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1 of 1 people found the following review helpful
on 26 January 2012
I love QI, so I was expecting to read some interesting facts here, but the question about the Mediterranean Sea threw up an immediate red flag. Can the Mediterranean really swallow up Western Europe at a mere 2,500 square kilometres (965 square miles)? A quick check on Wikipedia shows that the Med is actually 2.5 MILLION square km, or 965,000 sq miles....

I'm wondering now if I have to double check every fact in there.
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5 of 6 people found the following review helpful
on 2 November 2010
The two Johns have done it again. The long awaited second book of general ignorance has hit the shelves and it won't stay there for long! It's a format that saw the other General Ignorance books shoot up the best sellers, this time there are a few exchanges from the show dotted around through the book to go along with the kind of information they never taught you at school.
The General Ignorance series has become the standard bearer for this particular genre, and long may it continue.

An entertaining, and informative read.

Was it the Wright brothers that carried out the first flight? The wrong brothers more likely!
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on 26 November 2010
Those lovely elves at QI have been digging around in the mines of information for a few years now, picking out the gems from the rich seams of interestingness and polishing up the data nuggets that have become encrusted with fallacy and mistake along their merry way. This is the latest compilation of their work, presented in the now-familiar, stimulating and easy-to-read written style of Messrs Mitchinson & Lloyd - short, snappy pieces which present the previously unknown or the mistakenly known in a refreshing and humorous way. Building on the runaway success of the original Book of General Ignorance, and its Noticeably Stouter Successor, the pieces in this book cover a mind-bogglingly wide spectrum of subjects and will almost certainly teach you things you didn't previously know, or that you thought you knew but it turns out were wrong. Highly recommended.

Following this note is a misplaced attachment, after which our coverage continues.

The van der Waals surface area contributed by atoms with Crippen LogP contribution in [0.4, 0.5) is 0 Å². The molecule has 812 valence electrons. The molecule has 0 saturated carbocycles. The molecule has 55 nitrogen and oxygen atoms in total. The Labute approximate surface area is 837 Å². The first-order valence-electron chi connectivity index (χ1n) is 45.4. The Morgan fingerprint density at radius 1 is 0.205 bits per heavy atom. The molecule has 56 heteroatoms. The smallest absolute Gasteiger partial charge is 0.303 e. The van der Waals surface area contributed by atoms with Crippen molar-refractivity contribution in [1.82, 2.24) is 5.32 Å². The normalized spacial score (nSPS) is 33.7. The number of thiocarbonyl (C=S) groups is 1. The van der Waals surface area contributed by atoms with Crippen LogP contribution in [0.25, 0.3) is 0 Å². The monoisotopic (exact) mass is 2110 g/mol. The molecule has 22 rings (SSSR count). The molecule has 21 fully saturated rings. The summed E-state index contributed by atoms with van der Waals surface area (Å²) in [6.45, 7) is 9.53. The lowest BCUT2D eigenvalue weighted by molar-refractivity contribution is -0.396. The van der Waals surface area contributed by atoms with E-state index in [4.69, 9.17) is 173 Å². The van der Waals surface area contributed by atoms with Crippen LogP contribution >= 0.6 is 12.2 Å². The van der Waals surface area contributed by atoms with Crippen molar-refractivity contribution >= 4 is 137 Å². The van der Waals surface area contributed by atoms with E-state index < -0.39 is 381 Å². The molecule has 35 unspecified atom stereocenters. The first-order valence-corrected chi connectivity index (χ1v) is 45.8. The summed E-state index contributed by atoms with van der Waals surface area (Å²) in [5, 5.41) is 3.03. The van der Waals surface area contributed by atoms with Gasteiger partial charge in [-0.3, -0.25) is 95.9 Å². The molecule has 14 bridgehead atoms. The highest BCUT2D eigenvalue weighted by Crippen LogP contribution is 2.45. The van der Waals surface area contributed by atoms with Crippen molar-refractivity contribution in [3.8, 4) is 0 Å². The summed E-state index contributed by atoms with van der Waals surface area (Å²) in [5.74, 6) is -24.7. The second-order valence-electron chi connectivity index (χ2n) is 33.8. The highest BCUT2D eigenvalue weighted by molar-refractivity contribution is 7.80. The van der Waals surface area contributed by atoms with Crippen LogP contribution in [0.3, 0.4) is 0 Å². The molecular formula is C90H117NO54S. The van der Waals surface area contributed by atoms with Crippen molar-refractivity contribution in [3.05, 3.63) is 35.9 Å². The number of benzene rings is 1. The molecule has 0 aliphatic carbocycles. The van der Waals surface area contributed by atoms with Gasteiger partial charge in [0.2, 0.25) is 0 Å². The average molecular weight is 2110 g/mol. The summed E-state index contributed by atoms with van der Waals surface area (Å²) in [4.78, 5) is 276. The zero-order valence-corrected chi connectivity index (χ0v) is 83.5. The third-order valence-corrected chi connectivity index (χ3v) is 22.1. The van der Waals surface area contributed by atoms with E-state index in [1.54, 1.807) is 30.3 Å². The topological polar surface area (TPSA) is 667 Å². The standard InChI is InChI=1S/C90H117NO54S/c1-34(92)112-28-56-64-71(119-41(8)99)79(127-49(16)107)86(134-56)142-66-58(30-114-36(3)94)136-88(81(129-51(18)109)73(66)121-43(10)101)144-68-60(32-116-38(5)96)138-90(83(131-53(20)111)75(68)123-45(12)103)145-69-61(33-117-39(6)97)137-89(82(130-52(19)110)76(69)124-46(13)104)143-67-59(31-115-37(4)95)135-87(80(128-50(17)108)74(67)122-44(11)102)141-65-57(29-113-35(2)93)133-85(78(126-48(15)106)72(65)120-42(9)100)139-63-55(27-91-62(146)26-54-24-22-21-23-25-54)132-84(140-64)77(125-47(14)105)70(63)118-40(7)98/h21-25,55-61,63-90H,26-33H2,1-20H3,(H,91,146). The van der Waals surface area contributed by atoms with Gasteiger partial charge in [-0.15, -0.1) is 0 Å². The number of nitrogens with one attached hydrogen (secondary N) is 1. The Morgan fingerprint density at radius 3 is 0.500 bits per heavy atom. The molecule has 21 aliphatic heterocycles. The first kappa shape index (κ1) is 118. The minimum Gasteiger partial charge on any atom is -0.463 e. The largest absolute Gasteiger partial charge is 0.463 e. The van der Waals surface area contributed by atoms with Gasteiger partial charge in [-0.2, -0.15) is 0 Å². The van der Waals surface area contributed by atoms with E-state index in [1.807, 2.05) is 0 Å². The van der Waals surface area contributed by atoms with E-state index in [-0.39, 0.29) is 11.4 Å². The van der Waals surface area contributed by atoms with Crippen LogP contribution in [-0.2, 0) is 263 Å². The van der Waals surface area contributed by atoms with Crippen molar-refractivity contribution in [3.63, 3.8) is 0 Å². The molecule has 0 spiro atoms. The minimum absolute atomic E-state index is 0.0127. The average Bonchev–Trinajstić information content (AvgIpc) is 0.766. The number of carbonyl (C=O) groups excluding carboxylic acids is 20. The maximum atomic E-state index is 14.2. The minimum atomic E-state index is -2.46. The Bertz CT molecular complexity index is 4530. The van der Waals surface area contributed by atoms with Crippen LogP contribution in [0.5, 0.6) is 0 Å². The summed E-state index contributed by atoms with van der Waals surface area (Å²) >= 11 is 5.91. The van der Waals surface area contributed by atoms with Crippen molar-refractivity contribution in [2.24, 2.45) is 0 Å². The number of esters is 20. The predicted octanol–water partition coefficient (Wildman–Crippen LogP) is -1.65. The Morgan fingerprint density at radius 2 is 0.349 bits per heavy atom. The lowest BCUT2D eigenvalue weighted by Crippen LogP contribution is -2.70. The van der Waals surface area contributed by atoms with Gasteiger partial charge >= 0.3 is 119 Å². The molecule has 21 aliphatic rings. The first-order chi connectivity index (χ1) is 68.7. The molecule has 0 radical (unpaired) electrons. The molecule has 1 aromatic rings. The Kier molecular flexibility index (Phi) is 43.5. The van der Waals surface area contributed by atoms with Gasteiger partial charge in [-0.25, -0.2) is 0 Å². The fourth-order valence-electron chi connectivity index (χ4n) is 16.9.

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on 3 March 2012
This book is brilliant. When ever you want to refer to anything you have seen on the show or you just want to be a smarty pants and outwit someone, then this book is a must.

PRO:It doesnt just contain a question and fact, it also gives very intelligent input as to why the facts are right. this book has even helped me in a pub quiz! its written in a very easy to follow format and isnt full of formal language yet at the sametime doesnt feel like the author is talking down to you. it just says it how it is and why it is. it also contains bits of humour making it a very entertaining way of learning.

Con: Very Addictive!

i give this 5 stars simply because, if you have seen the show and want the knowledge out of the show, this gives you that

*****
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on 18 February 2013
If you watch QI you will remember many of the questions that are included in the book. Indeed it will feel like you can hear Stephen Fry's voice asking them and adding the extra interesting detail. The addition of some of the comments from the panel is a nice touch - not that every one of them is a brilliantly incisive comedic gem though.